Hospital care of childhood traumatic brain injury in the United States, 1997-2009: A neurosurgical perspective: Clinical article
The goal in this paper was to study hospital care for childhood traumatic brain injury (TBI) in a nationwide population base.
Data were acquired from the Kids' Inpatient Database (KID) for the years 1997, 2000, 2003, 2006, and 2009. Admission for TBI was defined by any ICD-9-CM diagnostic code for TBI. Admission for severe TBI was defined by a principal diagnostic code for TBI and a procedural code for mechanical ventilation; admissions ending in discharge home alive in less than 4 days were excluded.
Estimated raw and population-based rates of admission for all TBI, for severe TBI, for death from severe TBI, and for major and minor neurosurgical procedures fell steadily during the study period. Median hospital charges for severe TBI rose steadily, even after adjustment for inflation, but estimated nationwide hospital charges were stable. Among 14,932 actual admissions for severe TBI captured in the KID, case mortality was stable through the study period, at 23.9%. In a multivariate analysis, commercial insurance (OR 0.86, CI 0.77-0.95; p = 0.004) and white race (OR 0.78, CI 0.70-0.87; p < 0.0005) were associated with lower mortality rates, but there was no association between these factors and commitment of resources, as measured by hospital charges or rates of major procedures. Increasing median income of home ZIP code was associated with higher hospital charges and higher rates of major and minor procedures. Only 46.8% of admissions for severe TBI were coded for a neurosurgical procedure of any kind. Fewer admissions were coded for minor neurosurgical procedures than anticipated, and the state-by-state variance in rates of minor procedures was twice as great as for major procedures. Possible explanations for the "missing ICP monitors" are discussed.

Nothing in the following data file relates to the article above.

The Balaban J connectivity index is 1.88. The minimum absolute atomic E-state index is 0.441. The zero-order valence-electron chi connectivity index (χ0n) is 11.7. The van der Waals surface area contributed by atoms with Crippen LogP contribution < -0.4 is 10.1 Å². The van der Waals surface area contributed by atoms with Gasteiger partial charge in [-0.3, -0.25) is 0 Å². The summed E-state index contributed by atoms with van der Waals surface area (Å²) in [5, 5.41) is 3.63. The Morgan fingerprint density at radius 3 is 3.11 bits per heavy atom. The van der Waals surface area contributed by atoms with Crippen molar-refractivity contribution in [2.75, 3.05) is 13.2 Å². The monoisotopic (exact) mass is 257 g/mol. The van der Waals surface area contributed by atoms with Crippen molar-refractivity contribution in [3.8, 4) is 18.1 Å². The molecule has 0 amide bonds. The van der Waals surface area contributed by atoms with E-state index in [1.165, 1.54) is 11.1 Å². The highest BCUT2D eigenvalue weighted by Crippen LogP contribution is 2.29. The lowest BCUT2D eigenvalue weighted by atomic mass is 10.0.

Childhood brain trauma is a shrinking sector of neurosurgical hospital practice. Racial and economic disparities in mortality rates were confirmed in this study, but they were not explained by available metrics of resource commitment. Vigilance is required to continue to supply neurosurgical expertise to the multidisciplinary care process.
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ABSTRACT: Objective: Little guidance exists for discussing prognosis in early acute care with parents following children's severe traumatic brain injury (TBI). Providers' beliefs about truth-telling can shape what is said, how it is said and how providers respond to parents. Methods: This study was part of a large qualitative study conducted in the US (42 parents/37 families) following children's moderate-to-severe TBI (2005-2007). Ethnography of speaking was used to analyse interviews describing early acute care following children's severe TBI (29 parents/25 families). Results: Parents perceived that: (a) parents were disadvantaged by provider delivery; (b) negative outcome values dominated some provider's talk; (c) truth-telling involves providers acknowledging all possibilities; (d) framing the child's prognosis with negative medical certainty when there is some uncertainty could damage parent-provider relationships; (e) parents needed to remain optimistic; and (f) children's outcomes could differ from providers' early acute care prognostications. Conclusion: Parents blatantly and tacitly revealed their beliefs that providers play an important role in shaping parent reception of and synthesis of prognostic information, which constructs the family's ability to cope and participate in shared decision-making. Negative medical certainty created a fearful or threatening environment that kept parents from being fully informed.Brain Injury 10/2013; 27(13-14). DOI:10.3109/02699052.2013.831122 · 1.81 Impact Factor